May I present: The Juniper. Which is the fourth bonsai I have added to this fun personal top 5 list of favourite bonsai. I could easily have made a top ten list, but we keep it at five.
Junipers are without doubt one of the most popular specimens all over the bonsai world. Its qualities as a dramatic, powerful and elegant tree is without competition. The fresh green foliage arranged in dense foliage pads contrasting twisting deadwood and a elegant live veins curving is well known to many bonsai enthusiasts.
As Shohin it is excellent, getting it to thrive even as a small mame bonsai. A bit difficult to find good material around for decent money in the large scale, but if you have a go with Shohin it is possible to make something from raw nursery material. Pests are rare when it comes to the Shimpaku and Juniperus chinensis varieties, but needle Junipers can be attacked by fungus that goes into the trunk and branches, and leaving a orange slime fungus appearing in spring. It doesn’t harm the life of the tree, but i will make bulk not desirable at the point where the fungus lives.
The foliage pads on the Shimpaku and J. chinensis have to be treated carefully. Do not pinch new growth regularly, but cut at a lower point when growth is too strong, and only remove new growth by cutting below the soft foliage. Else the foliage and tree will weaken.
I personally do not prefer the needy cleaned, brushed and oiled bark, that is a fashion with especially Shimpaku junipers. Like the yew, I prefer old matured bark that look a bit more greyish but have the natural appearance and aged expression. Disadvantages only come to the lacking of healing over wounds from removal of larger branches. These wounds have to be hidden at the backside, or treated as natural deadwood in the design.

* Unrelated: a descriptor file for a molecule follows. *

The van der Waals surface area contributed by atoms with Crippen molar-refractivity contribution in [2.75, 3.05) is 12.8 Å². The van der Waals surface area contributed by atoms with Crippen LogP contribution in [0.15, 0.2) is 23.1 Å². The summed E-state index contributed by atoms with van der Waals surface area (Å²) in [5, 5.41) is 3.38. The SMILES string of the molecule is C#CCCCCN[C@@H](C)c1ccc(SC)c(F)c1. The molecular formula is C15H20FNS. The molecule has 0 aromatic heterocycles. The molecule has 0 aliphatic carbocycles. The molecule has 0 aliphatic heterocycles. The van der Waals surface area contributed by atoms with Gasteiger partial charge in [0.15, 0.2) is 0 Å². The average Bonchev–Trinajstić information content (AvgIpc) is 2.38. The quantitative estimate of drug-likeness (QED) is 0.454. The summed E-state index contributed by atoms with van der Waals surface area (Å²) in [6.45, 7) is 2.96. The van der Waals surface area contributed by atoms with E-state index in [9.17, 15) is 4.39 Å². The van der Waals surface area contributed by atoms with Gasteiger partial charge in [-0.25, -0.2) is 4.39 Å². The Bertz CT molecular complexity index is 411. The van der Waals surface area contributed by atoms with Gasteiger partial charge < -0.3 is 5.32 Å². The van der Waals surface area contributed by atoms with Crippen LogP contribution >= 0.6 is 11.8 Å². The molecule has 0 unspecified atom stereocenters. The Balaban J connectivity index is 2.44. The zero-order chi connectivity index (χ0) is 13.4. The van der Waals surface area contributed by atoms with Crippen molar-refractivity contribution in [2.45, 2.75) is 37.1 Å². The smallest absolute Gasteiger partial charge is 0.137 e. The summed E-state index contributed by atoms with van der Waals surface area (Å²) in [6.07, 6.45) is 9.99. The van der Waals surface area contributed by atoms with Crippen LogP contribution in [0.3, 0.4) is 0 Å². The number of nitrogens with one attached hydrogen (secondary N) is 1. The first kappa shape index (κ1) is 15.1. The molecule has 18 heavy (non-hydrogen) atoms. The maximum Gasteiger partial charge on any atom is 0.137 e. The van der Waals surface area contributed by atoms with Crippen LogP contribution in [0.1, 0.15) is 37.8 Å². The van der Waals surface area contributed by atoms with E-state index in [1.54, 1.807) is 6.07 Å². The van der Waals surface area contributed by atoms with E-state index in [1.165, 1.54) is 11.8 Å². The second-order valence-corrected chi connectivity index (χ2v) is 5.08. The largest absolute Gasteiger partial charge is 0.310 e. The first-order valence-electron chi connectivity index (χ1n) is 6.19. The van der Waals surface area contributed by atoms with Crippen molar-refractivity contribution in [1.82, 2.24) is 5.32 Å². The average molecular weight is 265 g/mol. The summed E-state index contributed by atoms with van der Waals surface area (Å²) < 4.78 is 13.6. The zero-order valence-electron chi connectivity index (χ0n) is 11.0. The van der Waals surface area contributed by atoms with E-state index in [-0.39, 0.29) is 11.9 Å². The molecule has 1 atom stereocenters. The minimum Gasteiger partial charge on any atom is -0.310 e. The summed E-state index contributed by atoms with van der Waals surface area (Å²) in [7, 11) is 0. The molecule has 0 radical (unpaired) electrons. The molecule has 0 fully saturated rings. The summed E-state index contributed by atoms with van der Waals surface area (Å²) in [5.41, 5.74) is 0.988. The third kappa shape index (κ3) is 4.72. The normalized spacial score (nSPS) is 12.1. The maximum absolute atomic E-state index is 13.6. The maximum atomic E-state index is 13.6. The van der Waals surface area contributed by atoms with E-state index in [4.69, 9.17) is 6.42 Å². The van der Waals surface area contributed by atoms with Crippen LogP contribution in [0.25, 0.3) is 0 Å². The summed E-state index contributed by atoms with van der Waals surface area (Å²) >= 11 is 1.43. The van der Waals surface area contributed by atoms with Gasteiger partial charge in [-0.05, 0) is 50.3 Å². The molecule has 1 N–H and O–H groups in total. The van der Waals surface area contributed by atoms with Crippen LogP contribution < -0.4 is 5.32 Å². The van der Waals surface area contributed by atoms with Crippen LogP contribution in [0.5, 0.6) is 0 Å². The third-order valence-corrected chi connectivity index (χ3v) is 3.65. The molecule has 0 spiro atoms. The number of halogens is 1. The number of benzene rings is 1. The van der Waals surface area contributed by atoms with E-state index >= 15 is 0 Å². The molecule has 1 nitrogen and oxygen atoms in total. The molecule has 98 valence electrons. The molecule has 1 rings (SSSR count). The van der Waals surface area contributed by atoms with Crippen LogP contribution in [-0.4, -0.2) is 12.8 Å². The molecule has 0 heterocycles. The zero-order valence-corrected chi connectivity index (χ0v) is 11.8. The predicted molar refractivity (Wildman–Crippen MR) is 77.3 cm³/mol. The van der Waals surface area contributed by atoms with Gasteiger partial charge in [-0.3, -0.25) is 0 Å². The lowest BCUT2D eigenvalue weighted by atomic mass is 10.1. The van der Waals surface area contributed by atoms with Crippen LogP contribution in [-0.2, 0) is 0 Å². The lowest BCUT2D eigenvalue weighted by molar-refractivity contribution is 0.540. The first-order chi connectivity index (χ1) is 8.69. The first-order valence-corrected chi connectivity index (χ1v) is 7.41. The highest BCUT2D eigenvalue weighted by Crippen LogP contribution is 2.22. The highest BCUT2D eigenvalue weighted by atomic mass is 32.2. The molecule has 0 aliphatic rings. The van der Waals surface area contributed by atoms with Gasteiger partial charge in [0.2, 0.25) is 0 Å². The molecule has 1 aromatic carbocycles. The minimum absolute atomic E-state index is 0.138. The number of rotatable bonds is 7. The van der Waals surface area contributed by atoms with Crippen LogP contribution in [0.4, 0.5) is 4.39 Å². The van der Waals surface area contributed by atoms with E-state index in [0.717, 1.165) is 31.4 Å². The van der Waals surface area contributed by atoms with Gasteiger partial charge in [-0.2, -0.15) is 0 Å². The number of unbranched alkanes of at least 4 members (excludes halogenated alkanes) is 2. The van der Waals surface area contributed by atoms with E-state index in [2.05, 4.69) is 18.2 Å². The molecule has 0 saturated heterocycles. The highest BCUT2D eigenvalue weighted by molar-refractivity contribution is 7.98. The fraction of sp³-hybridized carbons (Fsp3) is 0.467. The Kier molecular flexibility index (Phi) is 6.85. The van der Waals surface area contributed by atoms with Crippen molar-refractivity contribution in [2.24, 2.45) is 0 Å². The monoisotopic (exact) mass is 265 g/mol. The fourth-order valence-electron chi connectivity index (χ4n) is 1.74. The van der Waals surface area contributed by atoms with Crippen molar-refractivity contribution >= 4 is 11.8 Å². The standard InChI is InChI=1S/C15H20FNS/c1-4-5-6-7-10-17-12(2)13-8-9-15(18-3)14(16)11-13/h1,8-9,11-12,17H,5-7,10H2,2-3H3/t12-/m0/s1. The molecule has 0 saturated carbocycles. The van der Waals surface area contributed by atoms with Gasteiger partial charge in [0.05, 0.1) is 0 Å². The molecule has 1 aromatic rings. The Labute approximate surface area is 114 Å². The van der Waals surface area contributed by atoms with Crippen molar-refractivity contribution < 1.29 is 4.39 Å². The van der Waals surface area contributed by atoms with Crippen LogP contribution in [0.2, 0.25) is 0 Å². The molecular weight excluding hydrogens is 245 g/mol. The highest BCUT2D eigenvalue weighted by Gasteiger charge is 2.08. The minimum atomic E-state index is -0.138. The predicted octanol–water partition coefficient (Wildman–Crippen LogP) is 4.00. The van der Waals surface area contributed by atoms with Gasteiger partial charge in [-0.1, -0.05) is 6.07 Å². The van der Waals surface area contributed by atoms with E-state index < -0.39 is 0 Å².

Junipers are among the most wide-spread bonsai specimens, and therefore there also is a risk of getting tired of seeing the same uniform styles mass produced. There are some varieties very good for bonsai. To mention a few is the Shimpaku and J. chinensis as they are fairly easy to grow, and have dense foliage by nature. The Shimpaku with darker green needles and a bit more compact growth than chinensis. Other varieties are some needle Junipers as J. communis and J. procumbens that also can be successfully grown as bonsai.